If there is a better way to enjoy the fall harvest, point me in the right direction. Otherwise, the best place to head to is the Feast of Fields. While Don was busy with his crew at the dish pit, I was fortunate enough to attend with a media pass. As I was a first time attendee, I was not sure what to expect, but I did hope to see many happy faces and people passionate about food. After spending more than six hours there, Feast of Fields exceeded all my expectations and more! On this post, I’ll be discussing the food, while writing another entry about the crowd and Grow Up Organic. Also, more pictures of the event and the food will be included. This entry will be long enough!
However, before commenting on the food, I think it is very important to mention the tremendous work of the volunteers. Many arrived before 9 a.m. and stayed right to the very end. Without these hardworking people, this event would not exist. Hats off to all the volunteers!
Now, onto the food! With twenty-five farmer-chef teams to choose from, it was impossible to eat everything, but there were many standouts.
Ferme aux Saveurs des Monts/ Fairmount Château Montebello
My favourite, and voted 2009?s winning farmer/chef food team, was from Ferme aux Saveurs des Monts with Fairmount Château Montebello at table #11. The chicken was stuffed with green Swiss chard, roasted pumpkin, cranberries, and pine nuts, topped with a gingery apple compote and a tuile of balsamic vinegar and sugar. The presentation was beautiful and the chicken was succulent.
Butterfly Sky Farm/Domus Café
Chef John Taylor?s (Domus Café) creation was a crowd pleaser. His brightly coloured cherry tomato crostini was a beauty. Grilled house-made bread topped with orange & yellow cherry tomatoes, basil, vinaigrette, fresh green shoots, and grated Canadian Romano cheese. Chef Taylor was kind enough to make mine cheese-free as cheese disagrees with me. The flavours were remarkable, especially the cherry tomatoes, sweet and stunningly fresh. I felt as though they were picked off the vines right there and placed on the bread. The freshness, colours, the presentation, and flavours were simply exquisite.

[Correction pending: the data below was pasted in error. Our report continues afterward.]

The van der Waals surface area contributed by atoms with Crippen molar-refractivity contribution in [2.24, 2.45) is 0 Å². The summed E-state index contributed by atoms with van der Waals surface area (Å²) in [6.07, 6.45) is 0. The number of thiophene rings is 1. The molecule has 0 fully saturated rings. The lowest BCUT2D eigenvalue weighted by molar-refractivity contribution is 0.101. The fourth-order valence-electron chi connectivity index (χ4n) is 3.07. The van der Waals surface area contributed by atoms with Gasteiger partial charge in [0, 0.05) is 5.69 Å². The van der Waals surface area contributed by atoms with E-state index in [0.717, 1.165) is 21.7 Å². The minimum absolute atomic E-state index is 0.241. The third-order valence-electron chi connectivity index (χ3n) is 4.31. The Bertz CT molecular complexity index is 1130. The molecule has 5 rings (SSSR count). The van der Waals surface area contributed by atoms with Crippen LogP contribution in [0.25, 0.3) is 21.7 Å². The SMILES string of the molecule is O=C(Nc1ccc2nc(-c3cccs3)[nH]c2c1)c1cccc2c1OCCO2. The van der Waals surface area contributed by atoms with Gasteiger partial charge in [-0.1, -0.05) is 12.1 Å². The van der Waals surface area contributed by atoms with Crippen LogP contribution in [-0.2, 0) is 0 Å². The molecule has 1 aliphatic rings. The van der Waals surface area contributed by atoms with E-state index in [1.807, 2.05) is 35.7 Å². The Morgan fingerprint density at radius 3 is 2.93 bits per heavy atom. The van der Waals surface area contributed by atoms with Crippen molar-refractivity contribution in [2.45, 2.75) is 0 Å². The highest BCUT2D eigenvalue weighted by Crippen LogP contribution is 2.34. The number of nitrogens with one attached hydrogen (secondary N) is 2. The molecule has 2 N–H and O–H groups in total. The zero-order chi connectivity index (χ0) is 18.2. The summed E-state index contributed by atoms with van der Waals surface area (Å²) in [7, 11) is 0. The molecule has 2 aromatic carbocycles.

Another table featuring the best of the fall harvest was the team of Bryson Farms with Epicuria. Chef Tracey Black?s creation was an heirloom carrot and beet salad with grapefruit dressing and a panzanella salad with Art-Is-In croutons, maldon sea salt, lemon, and extra virgin olive oil. Unfortunately, I was unable to sample mine as Don, hungry from hours spent washing dishes, accidentally ate my share after eating his plate of food. However, according to him, it was fresh, crunchy, and harvest sweet. It is only in autumn when you can get this flavour. Paired with the citrus, the sugars from the beets had a competing brightness, not overpowering. This is high praise from Don as he generally dislikes pickled beets. For Don, Epicuria?s dishes were one of his favourites.
Ashton Glen Farms/Imperial Food & Beverage
As I approached table #10, my mouth was watering. There in front of me were trays of smoky braised beef on a taco with red onion jam and horseradish cream. The flavours were simply amazing. The beef was smoky, savory, and incredibly tender. The red onion jam gave it a brightness and sweetness, while the horseradish cream gave a nice bite, just enough fat to carry the flavours. Also worth mentioning is that Ashton Glen Farms/Imperial Food Beverage were winners in the best booth/team category for presentation.
Wright Poultry & Beef/The Piggy Market
Sometimes, classic comfort food can be elevated to a new level when high quality ingredients are used. Such was the case with Chef Dave Neil (The Piggy Market) and his take on the traditional cottage pie. Don and I often visit his store, buying sausages, roast chicken, goat cheese, and pretty much anything else Dave can convince Don to buy. I, on the other hand, always leave the store with a new bucket of Pascale’s Ice Cream. (If you were at the event, you would have seen the never-ending lineup for her famous ice cream!) Now, back to the pie? think well seasoned beef and fresh sweet peaches and cream corn kernels topped with buttery mashed potatoes. Are you drooling yet? I happily had at least two servings, and stole some more from Don?s plate when he wasn?t looking.
Mariposa Farms? creation of smoked goose breast terrine topped with sweet pickled yellow and red beet roots and garnished with chioggia beet chips (also known as candy cane beet root) was another favourite. Unfortunately, I forgot to take a picture of mine before eating, but managed to take a quick snap of Don?s before he inhaled his. (The goose breast is under the orange business card of Dish ? I have no idea why Don stuck the card there). According to him, it was fatty, savory, and flavourful, everything that a goose should be!
During the two hours the food was being served, I managed to sample at least half of the fantastic dishes. This event is definitely appropriately named. For those who paid anywhere from $25 to $50, they could certainly eat their money?s worth. Meanwhile, the chefs and farmers were all cheerful, gracious, and very friendly, happily serving the public and answering all kinds of questions. Congratulations to all the farmer-chef teams on their fantastic work. I?ll be back next year!